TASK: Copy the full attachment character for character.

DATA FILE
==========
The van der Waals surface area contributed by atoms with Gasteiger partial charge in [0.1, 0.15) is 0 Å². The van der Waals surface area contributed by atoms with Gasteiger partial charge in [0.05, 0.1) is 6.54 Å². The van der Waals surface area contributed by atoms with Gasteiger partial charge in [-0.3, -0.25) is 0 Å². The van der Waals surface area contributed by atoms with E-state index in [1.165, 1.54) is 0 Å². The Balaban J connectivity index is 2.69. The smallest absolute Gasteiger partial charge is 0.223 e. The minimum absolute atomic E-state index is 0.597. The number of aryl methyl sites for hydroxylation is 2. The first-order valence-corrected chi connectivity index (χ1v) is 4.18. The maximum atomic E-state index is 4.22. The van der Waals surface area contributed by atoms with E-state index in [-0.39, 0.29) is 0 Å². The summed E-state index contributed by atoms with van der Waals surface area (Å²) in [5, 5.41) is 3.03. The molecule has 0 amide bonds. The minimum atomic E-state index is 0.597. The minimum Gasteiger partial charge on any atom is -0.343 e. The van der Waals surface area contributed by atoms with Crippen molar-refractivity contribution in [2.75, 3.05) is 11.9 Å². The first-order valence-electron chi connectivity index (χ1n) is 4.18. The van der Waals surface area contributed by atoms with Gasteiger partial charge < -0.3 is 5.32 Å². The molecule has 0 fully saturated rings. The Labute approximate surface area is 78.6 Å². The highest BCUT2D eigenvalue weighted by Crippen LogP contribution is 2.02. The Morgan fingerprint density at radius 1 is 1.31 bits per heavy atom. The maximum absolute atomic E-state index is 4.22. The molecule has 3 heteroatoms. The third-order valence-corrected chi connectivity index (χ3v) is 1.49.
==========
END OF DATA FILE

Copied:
The van der Waals surface area contributed by atoms with Gasteiger partial charge in [0.1, 0.15) is 0 Å². The van der Waals surface area contributed by atoms with Gasteiger partial charge in [0.05, 0.1) is 6.54 Å². The van der Waals surface area contributed by atoms with Gasteiger partial charge in [-0.3, -0.25) is 0 Å². The van der Waals surface area contributed by atoms with E-state index in [1.165, 1.54) is 0 Å². The Balaban J connectivity index is 2.69. The smallest absolute Gasteiger partial charge is 0.223 e. The minimum absolute atomic E-state index is 0.597. The number of aryl methyl sites for hydroxylation is 2. The first-order valence-corrected chi connectivity index (χ1v) is 4.18. The maximum atomic E-state index is 4.22. The van der Waals surface area contributed by atoms with E-state index in [-0.39, 0.29) is 0 Å². The summed E-state index contributed by atoms with van der Waals surface area (Å²) in [5, 5.41) is 3.03. The molecule has 0 amide bonds. The minimum atomic E-state index is 0.597. The minimum Gasteiger partial charge on any atom is -0.343 e. The van der Waals surface area contributed by atoms with Crippen molar-refractivity contribution in [2.75, 3.05) is 11.9 Å². The first-order valence-electron chi connectivity index (χ1n) is 4.18. The van der Waals surface area contributed by atoms with Gasteiger partial charge < -0.3 is 5.32 Å². The molecule has 0 fully saturated rings. The Labute approximate surface area is 78.6 Å². The highest BCUT2D eigenvalue weighted by Crippen LogP contribution is 2.02. The Morgan fingerprint density at radius 1 is 1.31 bits per heavy atom. The maximum absolute atomic E-state index is 4.22. The molecule has 3 heteroatoms. The third-order valence-corrected chi connectivity index (χ3v) is 1.49.